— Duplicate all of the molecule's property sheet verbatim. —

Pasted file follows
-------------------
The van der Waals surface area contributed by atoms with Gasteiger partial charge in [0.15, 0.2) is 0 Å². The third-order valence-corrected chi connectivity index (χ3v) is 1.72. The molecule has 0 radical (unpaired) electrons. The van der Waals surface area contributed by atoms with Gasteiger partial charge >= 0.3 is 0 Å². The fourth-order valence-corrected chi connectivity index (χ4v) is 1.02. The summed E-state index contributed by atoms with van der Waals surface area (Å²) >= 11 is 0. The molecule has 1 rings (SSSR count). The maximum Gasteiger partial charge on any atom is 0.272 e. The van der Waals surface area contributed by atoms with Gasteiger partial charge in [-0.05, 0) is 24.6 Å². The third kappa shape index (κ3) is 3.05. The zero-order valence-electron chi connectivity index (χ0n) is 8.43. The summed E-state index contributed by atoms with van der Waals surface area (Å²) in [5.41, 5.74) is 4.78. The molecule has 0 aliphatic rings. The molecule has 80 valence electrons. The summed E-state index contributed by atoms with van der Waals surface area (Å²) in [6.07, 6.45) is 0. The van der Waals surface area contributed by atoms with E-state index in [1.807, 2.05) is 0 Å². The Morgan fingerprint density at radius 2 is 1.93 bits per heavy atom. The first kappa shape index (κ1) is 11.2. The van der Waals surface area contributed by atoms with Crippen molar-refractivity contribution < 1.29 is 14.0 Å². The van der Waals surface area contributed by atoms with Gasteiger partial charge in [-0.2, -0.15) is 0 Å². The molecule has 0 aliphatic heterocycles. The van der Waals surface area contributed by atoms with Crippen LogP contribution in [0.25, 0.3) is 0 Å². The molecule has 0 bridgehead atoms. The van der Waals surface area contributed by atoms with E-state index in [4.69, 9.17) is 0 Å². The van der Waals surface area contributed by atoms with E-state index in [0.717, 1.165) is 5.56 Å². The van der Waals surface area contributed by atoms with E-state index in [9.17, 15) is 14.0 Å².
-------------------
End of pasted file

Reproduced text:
The van der Waals surface area contributed by atoms with Gasteiger partial charge in [0.15, 0.2) is 0 Å². The third-order valence-corrected chi connectivity index (χ3v) is 1.72. The molecule has 0 radical (unpaired) electrons. The van der Waals surface area contributed by atoms with Gasteiger partial charge >= 0.3 is 0 Å². The fourth-order valence-corrected chi connectivity index (χ4v) is 1.02. The summed E-state index contributed by atoms with van der Waals surface area (Å²) >= 11 is 0. The molecule has 1 rings (SSSR count). The maximum Gasteiger partial charge on any atom is 0.272 e. The van der Waals surface area contributed by atoms with Gasteiger partial charge in [-0.05, 0) is 24.6 Å². The third kappa shape index (κ3) is 3.05. The zero-order valence-electron chi connectivity index (χ0n) is 8.43. The summed E-state index contributed by atoms with van der Waals surface area (Å²) in [5.41, 5.74) is 4.78. The molecule has 0 aliphatic rings. The molecule has 80 valence electrons. The summed E-state index contributed by atoms with van der Waals surface area (Å²) in [6.07, 6.45) is 0. The van der Waals surface area contributed by atoms with E-state index in [1.807, 2.05) is 0 Å². The Morgan fingerprint density at radius 2 is 1.93 bits per heavy atom. The first kappa shape index (κ1) is 11.2. The van der Waals surface area contributed by atoms with Crippen molar-refractivity contribution < 1.29 is 14.0 Å². The van der Waals surface area contributed by atoms with Gasteiger partial charge in [-0.2, -0.15) is 0 Å². The molecule has 0 aliphatic heterocycles. The van der Waals surface area contributed by atoms with Crippen LogP contribution in [0.25, 0.3) is 0 Å². The molecule has 0 bridgehead atoms. The van der Waals surface area contributed by atoms with E-state index in [4.69, 9.17) is 0 Å². The van der Waals surface area contributed by atoms with E-state index in [0.717, 1.165) is 5.56 Å². The van der Waals surface area contributed by atoms with E-state index in [9.17, 15) is 14.0 Å².